“Savona“, as she’s called, is one of the top Canadian gymnasts, having enjoyed success at Rotterdam Worlds, Pan-Ams Mexico, Wild Rose and Gymnix. She was injured last summer competing at the Tokyo Cup and has just returned to full training.
GC: You’ve now had ACL surgery on both knees. How does this recovery compare with your first?
My first ACL was tough for me, but it was a different kind of surgery. Back in May 2008, I had surgery on my right knee, and they used my patella tendon to replace the ACL. That recovery was difficult because I had to let the screws / fractures heal into my bones, as well as let my patella tendon heal. It was 6 months before I was able to do anything!
August 2011 — after the injury at Tokyo Cup — I had surgery on my left knee. Instead of replacing the ACL using my own tissue, I got an allograft. Healing has been much faster and far less painful. It’s been only 5 months since surgery and I’m able to do SO MUCH already.
At 5 months with my other knee, I could barely run. Having just been cleared to train, I can already vault!
I do feel some pain, but it is nothing compared to the first knee. (Which is perfect now, by the way.) I expect to be back at 100% relatively soon.
GC: Mustafina had a similar injury a few months before you. Are there any other gymnasts you’ve known who’ve had to come back?
My coach, Kelly Manjak, tells me of the many gymnasts he’s known to come back 100%. Aliya will do it — and I will too.
GC: What’s the hardest thing about recovery?
Personally, the hardest thing is holding myself back. When I feel fresh and powerful, I, as do other gymnasts, feel the need and urge to do more and push myself beyond what I am supposed to do.
Another thing I found difficult this time, was finding things to do in my spare time. Training had many limitations, and my cardio exercises often depended on how strong my knee felt that day.
Also, I only have/had the heart for gymnastics, so I really had to force myself to exercise in other ways even though I hated doing so.
Are there any upsides?
The only good thing about having had 2 knee surgeries is that after the first one, I knew what to expect: what to do, what not to do and when I should do what. I’ve played it safe knowing that the main goal is the 2012 Olympics.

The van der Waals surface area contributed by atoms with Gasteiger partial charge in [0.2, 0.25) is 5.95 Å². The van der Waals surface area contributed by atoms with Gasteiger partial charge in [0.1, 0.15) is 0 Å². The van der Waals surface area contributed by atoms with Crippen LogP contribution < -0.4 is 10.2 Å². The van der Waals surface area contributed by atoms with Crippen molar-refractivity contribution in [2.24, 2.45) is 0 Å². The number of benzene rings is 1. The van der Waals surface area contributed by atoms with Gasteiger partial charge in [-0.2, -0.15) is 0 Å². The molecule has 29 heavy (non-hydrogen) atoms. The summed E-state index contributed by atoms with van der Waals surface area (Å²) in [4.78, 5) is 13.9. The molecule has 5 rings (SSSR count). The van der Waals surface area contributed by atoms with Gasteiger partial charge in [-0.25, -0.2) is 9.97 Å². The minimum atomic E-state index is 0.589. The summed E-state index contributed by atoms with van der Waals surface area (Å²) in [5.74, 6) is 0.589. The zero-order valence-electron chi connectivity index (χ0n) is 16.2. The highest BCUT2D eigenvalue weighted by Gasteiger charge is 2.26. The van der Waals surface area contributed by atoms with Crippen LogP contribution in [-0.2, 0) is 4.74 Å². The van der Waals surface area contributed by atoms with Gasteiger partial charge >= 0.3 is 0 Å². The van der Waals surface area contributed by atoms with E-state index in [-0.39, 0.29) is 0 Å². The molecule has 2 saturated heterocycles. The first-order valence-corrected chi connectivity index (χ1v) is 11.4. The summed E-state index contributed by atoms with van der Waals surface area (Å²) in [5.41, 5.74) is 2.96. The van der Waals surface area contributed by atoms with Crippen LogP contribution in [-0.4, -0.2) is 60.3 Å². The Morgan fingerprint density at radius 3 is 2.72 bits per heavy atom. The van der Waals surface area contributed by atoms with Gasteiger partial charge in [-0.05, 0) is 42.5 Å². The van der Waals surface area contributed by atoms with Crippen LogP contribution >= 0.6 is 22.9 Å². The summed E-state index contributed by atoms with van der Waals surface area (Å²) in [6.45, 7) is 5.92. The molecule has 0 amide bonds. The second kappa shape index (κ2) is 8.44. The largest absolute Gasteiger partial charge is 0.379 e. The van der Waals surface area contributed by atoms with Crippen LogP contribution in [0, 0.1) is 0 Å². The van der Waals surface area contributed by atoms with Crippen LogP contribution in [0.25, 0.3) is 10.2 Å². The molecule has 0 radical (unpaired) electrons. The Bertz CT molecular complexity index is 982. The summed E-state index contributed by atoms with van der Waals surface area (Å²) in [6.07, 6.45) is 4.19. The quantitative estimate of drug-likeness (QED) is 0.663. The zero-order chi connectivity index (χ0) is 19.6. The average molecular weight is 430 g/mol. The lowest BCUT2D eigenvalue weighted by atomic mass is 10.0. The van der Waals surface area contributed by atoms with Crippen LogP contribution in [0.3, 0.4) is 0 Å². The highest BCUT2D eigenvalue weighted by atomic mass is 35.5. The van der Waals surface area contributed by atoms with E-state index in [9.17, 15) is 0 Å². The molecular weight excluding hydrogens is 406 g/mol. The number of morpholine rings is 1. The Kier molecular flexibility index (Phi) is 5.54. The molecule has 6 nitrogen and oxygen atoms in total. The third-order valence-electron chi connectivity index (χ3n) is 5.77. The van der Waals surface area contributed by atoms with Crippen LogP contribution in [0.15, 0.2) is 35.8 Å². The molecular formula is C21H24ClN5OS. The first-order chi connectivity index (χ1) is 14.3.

What is your “recovery” timeline for 2012? … When do you want to compete?
I really want to be able to compete at Elite Canada. If I can make that my first meet, even if I compete only some apparatus, that would mark the beginning of my 2012 year. I do not expect to be perfect my first few meets, I just want to put myself out there and get back to competing. Aliya’s first meet back was inspiring. I’d love to do the same thing.
I will be my only judge and no one can tell me otherwise. Give me time and I will make sure that I prepare myself for the most important meets, those that determine the Canadian Olympic team!
(We qualified in London! Thanks Team!)
GC: Are you interested in continuing to College gymnastics?
I’m focused on Olympics first, but I do aspire to compete in the NCAA! I have my sights set on a few Universities, and will apply for a scholarship to the school that’s best for me. And best for them.
GC … Why are you online so much? ?
I am ALWAYS online because (as many may know), I am a very social person. Sometimes I do not get the chance to see my friends or talk to them because I am busy with gym and school, so I take advantage of the World Wide Web to connect with the world beyond my reach! I have gymnastics friends all over the world.
Jessica was just cleared by medical for full training.
Click PLAY or watch day 3 of full training on YouTube.
Kyle Shewfelt sees Canada in the top 8 at Olympics. With a healthy Savona, I’d bump that up to top 6. This team could have everything: experience, leadership and good balance on all 4 apparatus.